Some of you may have heard in the news last week about the Nobel Prize winning scientist who got himself in some trouble. It appears that while giving a talk at a conference for women scientists, he made some comments about women being a distraction in the lab basically saying they shouldn’t be there. Obviously the women present and many who have heard his comments since have little appreciation for his opinion.

After reading what the scientist said, much of it seems to be related to the romantic feelings that he has felt toward co-workers or they have felt toward him.

This reminds me of times over the years that I, and others I have worked with, have had romantic feelings towards co-workers, and there certainly were times when those feelings were a distraction from our work. Not that I think this is a reason to segregate people in our work places, but I think it’s important that we recognize the reality that these feelings exist and the likelihood that they may distract us from providing the people we serve with the best services possible.

In an attempt to address this, some organizations have put policies in place because they recognize the distraction or damage to relationships that can occur. We need to understand that our relationships with our co-workers whether they are positive or negative, casual or romantic, have a significant impact on the work that we do.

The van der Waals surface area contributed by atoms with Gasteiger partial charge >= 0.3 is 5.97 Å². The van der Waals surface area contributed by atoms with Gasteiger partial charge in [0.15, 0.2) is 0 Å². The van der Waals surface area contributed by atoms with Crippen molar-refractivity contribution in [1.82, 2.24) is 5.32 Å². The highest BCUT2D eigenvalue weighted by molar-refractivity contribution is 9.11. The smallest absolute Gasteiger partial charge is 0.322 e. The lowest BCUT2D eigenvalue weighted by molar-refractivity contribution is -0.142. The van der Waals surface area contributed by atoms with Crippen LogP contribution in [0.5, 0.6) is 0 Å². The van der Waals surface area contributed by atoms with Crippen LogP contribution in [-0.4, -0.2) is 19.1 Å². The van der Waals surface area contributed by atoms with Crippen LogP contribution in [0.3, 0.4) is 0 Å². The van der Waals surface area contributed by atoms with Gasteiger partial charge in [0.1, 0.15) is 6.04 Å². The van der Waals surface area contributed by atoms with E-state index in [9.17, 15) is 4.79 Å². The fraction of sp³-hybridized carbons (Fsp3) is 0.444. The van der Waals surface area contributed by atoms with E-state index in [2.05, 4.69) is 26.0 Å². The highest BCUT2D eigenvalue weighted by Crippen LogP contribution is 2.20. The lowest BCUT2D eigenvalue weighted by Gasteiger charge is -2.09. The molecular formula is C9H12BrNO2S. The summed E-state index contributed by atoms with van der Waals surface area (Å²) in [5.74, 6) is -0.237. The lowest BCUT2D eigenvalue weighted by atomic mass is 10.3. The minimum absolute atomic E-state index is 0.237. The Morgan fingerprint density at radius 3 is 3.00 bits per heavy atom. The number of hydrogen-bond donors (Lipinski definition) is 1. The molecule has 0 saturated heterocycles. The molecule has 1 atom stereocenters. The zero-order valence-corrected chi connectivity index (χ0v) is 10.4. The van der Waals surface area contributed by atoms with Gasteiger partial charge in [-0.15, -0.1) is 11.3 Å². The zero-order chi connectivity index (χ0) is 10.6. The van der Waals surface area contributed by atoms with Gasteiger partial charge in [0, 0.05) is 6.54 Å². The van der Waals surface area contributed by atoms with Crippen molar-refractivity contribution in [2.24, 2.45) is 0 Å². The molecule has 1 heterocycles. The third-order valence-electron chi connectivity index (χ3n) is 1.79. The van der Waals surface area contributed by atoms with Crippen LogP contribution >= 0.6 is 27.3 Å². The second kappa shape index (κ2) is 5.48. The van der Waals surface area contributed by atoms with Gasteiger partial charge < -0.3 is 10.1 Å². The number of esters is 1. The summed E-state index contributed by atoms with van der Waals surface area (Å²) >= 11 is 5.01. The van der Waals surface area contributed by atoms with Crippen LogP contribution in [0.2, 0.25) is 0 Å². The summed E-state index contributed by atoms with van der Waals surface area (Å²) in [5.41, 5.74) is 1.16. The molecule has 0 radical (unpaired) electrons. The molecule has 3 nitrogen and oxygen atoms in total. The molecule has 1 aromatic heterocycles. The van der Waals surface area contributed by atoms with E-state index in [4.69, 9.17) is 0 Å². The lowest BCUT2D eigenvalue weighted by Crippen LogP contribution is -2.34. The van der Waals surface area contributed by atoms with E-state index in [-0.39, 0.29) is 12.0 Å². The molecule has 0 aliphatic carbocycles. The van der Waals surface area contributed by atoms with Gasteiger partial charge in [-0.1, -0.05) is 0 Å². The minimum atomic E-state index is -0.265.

In The Mandt System, we spend much of our training time focusing on relationships in our work settings. We work to help create safe environments where everyone experiences dignity and respect regardless of our feelings toward each other, where staff work together as a team and follow through with their roles and responsibilities, and where people feel supported and have their needs met. It is when we do these things, that we are the most effective in the work that we do. The trick is learning to do these in the midst of the feelings we have toward each other, amorous or otherwise.

Doug ZehrVogt, Mandt Faculty